Not One Nehalem, but Two

Nehalem itself is very stable but it has only been in Taiwanese motherboard manufacturer hands for a relatively short while now, so the only truly mature motherboards are made by Intel. Unfortunately since Intel didn't sanction our little Nehalem excursion, we were left with little more than access to some early X58 based motherboards in Taiwan. Thankfully we had two setups to play with, each for a very limited time.

We had access to a 2.66GHz Nehalem for the longest time, unfortunately the motherboard it was paired with had some serious issues with memory performance. Not only was there no difference between single and triple channel memory configurations, memory latency was high. We know this was a board specific issue since our second Nehalem platform didn't exhibit any issues. Unfortunately we didn't have access to the more mature platform for very long at all, meaning the majority of our tests had to be run on the first setup (never fear, Nehalem is fast enough that it didn't end up mattering).

The second issue we ran into was a PCI Express problem that kept us from running any meaningful GPU benchmarks. We've been told that it'll take the motherboard guys about a month to work out these kinks, but that's why you shouldn't expect to see a full performance evaluation of Nehalem in the near term.

The CPUs are quite mature and are running extremely cool (surprisingly cool actually), their clock speeds are being artificially limited by Intel in order to avoid putting all cards on the table at this time. We saw a similar approach with the very first Penryn samples which were all locked at 2.66GHz. The Intel X58 chipset we used in our testing on the other hand got quite hot.


Nehalem no longer has a conventional FSB, its clock speed is derived from a multiplier of an external clock frequency - in this case 133MHz. Expect all Nehalem chips to come out in frequencies that are multiples of 133MHz.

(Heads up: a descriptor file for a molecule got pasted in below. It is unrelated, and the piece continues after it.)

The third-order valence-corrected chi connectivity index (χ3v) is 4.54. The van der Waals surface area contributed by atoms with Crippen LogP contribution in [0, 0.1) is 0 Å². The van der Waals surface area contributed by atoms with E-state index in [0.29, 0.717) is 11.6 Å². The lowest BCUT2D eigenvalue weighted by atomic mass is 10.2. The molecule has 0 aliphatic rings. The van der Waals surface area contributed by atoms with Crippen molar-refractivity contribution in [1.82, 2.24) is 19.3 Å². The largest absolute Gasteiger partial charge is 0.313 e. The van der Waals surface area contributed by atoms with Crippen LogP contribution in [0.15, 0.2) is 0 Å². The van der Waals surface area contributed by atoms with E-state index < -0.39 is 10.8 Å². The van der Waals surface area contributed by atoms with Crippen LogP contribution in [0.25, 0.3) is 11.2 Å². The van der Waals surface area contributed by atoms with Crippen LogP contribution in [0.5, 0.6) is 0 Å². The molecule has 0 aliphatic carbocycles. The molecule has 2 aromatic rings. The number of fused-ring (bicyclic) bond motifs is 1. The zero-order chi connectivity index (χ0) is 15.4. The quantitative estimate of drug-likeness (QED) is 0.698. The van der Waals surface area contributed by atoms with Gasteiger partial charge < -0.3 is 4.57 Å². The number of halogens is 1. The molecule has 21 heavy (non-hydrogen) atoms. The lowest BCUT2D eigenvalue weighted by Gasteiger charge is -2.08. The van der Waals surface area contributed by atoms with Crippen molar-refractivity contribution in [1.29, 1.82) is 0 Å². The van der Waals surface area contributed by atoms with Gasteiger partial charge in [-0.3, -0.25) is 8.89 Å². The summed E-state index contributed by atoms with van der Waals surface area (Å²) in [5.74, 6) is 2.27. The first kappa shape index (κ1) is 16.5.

Thankfully we don't want a thorough look at Nehalem today, we'll save that for the launch - what we do want is to whet our appetite. We want to know if Intel can pull it off a second time.

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  • SiliconDoc - Monday, July 28, 2008 - link

    Oh yeah, and we're getting the knocked down lesser pins version probably, though not set in stone they won't be able to resist bending us all over and making all the massive die and tool and cuting restructurings required to pump out the lesser pinned models... while they tell us "it's cost effective" ( means they can charge 18 different rates and swirl the markets in confusion and gigantic price differences for mere few percentage performance differences).
    They sure have a lot of time to diggle around with it all, don't they- and a lot of capacity, a lot of marketers, a lot of board makers/changers...
    Oh gawd it's a multi-tentacled monster... just realize they had their group megaspam session and have figured the most confusing, confounding, and master profiteering into it all. It's got nothing to do with practicality or delivering us the performance we desire. NOTHING.
    Reply
  • gochichi - Friday, June 06, 2008 - link

    Someone mentioned the breaking laws in the past (intel did).

    Just look at the distress that AMD is under. While they had the superior products, they couldn't make deals with Dell and so on. As soon as they were finally able to make deals fairly, Intel obliterated them on performance.

    So while they should have been piling up an R&D fund during their "crown years" they hardly grew. To the extent that even thought their CPUs are not competitive they are still growing in overall market share.

    I gotta balance my desire for performance now, and my ongoing desire for performance. I can't imagine how having AMD wiped out would be good for the long term. Performance is moving up surely enough but why can't we have the full rate of improvement? I mean, lets stop poluting the world with obsolete brand new equipment. I think the legal battle between Intel and AMD prevents Intel from eliminating AMD. The more they beat up on AMD, the higher the damages of their breaking the law and the higher the penalty for Intel.

    I think AMD can make a strong comeback though. They had a sloppy start with the AMD-ATI merger but ATI is actually not far at all from NVIDIA in terms of design and performance. These pendulums do swing, and perhaps AMDs chips will be better next time. I think the price-point wars are the most important. If you can deliver a nice quad-core or 3x core for about $100.00 you're gonna be in business or at least have market share.